1-2% Minor color adjustment with little to no flavor
impact in lighter colored lagers and ales.
2-5% Adds color with subtle, smooth flavor in Black
IPAs, Dark Mild Ales, Brown Ales, Dark Wheat
Beers and Schwarzbier.
5-10% Use in larger quantities for color plus hints of
toasted malty flavor.
Blackprintz is essential equal to Carafa III
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Old 12-03-2012, 03:40 PM   #8
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In regards to your actual recipe up there, I think Carafa III or Roasted Barley is better for most Black IPAs than Chocolate Malt. Part of the reason being that you have to use so much Chocolate to provide appropriate color that it tends to provide too much flavor (and as you say, it ended up more brown than black).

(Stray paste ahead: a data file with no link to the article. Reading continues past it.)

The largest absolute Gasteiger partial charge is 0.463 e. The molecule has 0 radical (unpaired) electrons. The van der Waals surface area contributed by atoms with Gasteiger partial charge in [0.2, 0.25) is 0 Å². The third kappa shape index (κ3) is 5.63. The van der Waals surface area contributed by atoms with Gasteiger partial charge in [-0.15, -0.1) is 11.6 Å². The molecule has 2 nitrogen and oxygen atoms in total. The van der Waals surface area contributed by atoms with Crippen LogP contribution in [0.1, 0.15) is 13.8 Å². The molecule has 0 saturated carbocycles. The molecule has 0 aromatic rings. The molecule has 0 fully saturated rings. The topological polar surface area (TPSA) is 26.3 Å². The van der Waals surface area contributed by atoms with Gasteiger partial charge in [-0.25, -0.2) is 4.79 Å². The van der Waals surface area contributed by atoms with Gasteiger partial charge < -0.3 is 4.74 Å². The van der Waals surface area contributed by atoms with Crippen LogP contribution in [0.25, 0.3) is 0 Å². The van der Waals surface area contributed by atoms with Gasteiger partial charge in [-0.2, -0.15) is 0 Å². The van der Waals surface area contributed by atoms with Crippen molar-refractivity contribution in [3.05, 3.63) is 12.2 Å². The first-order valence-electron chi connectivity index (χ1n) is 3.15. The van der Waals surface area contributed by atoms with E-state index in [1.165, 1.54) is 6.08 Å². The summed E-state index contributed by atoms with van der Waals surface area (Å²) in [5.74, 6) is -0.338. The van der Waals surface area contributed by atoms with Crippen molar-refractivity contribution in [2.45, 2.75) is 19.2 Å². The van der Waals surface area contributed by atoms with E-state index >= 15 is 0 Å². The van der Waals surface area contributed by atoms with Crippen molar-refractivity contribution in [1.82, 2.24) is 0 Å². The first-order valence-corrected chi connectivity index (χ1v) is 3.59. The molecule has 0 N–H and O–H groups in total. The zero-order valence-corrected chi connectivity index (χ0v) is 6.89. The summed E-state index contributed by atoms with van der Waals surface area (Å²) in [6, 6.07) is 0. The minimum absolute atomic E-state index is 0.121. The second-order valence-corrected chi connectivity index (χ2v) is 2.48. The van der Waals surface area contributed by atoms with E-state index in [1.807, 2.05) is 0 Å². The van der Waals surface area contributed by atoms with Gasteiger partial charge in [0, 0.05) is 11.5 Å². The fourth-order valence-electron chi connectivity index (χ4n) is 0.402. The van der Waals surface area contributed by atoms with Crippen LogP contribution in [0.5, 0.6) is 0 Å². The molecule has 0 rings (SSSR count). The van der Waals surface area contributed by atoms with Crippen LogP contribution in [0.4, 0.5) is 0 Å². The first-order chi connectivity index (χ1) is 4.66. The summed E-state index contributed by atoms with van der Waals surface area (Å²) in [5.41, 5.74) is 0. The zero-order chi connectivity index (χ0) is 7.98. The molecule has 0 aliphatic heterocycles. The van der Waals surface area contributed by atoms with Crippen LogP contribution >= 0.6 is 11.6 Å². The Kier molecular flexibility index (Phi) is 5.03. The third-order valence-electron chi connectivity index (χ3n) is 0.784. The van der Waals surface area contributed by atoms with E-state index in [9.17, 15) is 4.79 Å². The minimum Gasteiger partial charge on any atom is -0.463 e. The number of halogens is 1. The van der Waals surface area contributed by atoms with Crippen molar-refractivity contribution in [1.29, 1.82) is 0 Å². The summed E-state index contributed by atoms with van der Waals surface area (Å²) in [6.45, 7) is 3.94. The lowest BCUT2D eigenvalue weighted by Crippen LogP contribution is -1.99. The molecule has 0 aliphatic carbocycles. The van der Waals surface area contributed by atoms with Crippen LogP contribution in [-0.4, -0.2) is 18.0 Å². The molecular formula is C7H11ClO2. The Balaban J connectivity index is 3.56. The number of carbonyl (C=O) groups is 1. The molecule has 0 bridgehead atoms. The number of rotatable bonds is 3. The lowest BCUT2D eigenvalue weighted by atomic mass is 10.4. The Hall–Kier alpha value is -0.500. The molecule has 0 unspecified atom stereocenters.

I'd definitely substitute Carafa III for the Choclate and either reduce the amount, or increase your IBUs.

As far as a style, Black IPAs are pretty diverse. You'll find examples that taste more likely hoppy stouts, and examples that taste more just like a standard IPA with food coloring. Personally, I think it's silly to add malt for the sole purpose of color - I expect some taste contributions. It's kind of a trendy style right now, but these days I am preferring Black IPAs to standard IPAs.

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Old 12-03-2012, 04:50 PM   #9
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I just made the Urban UFO in zymurgy and it uses carafa III. Kegging tonight and the samples I have tried are outstanding. Agree that the carafa III is the way to go if you don't want a brown IPA flavor.